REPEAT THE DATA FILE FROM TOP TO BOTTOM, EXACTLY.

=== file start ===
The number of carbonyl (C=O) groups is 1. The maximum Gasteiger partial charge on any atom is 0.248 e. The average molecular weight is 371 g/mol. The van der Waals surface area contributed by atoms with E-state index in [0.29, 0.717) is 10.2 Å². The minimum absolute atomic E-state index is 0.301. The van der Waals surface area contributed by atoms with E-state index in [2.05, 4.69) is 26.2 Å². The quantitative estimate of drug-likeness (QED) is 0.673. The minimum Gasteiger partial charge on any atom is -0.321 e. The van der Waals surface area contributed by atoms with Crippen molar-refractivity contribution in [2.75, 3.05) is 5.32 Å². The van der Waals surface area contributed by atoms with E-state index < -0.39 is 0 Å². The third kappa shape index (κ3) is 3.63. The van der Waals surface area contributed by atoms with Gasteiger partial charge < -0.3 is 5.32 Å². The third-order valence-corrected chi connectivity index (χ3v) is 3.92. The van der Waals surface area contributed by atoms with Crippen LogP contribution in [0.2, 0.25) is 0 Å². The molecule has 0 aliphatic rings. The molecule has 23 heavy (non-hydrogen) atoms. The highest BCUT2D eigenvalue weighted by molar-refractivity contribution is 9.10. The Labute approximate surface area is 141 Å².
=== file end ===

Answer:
The number of carbonyl (C=O) groups is 1. The maximum Gasteiger partial charge on any atom is 0.248 e. The average molecular weight is 371 g/mol. The van der Waals surface area contributed by atoms with E-state index in [0.29, 0.717) is 10.2 Å². The minimum absolute atomic E-state index is 0.301. The van der Waals surface area contributed by atoms with E-state index in [2.05, 4.69) is 26.2 Å². The quantitative estimate of drug-likeness (QED) is 0.673. The minimum Gasteiger partial charge on any atom is -0.321 e. The van der Waals surface area contributed by atoms with Crippen molar-refractivity contribution in [2.75, 3.05) is 5.32 Å². The van der Waals surface area contributed by atoms with E-state index < -0.39 is 0 Å². The third kappa shape index (κ3) is 3.63. The van der Waals surface area contributed by atoms with Gasteiger partial charge < -0.3 is 5.32 Å². The third-order valence-corrected chi connectivity index (χ3v) is 3.92. The van der Waals surface area contributed by atoms with Crippen LogP contribution in [0.2, 0.25) is 0 Å². The molecule has 0 aliphatic rings. The molecule has 23 heavy (non-hydrogen) atoms. The highest BCUT2D eigenvalue weighted by molar-refractivity contribution is 9.10. The Labute approximate surface area is 141 Å².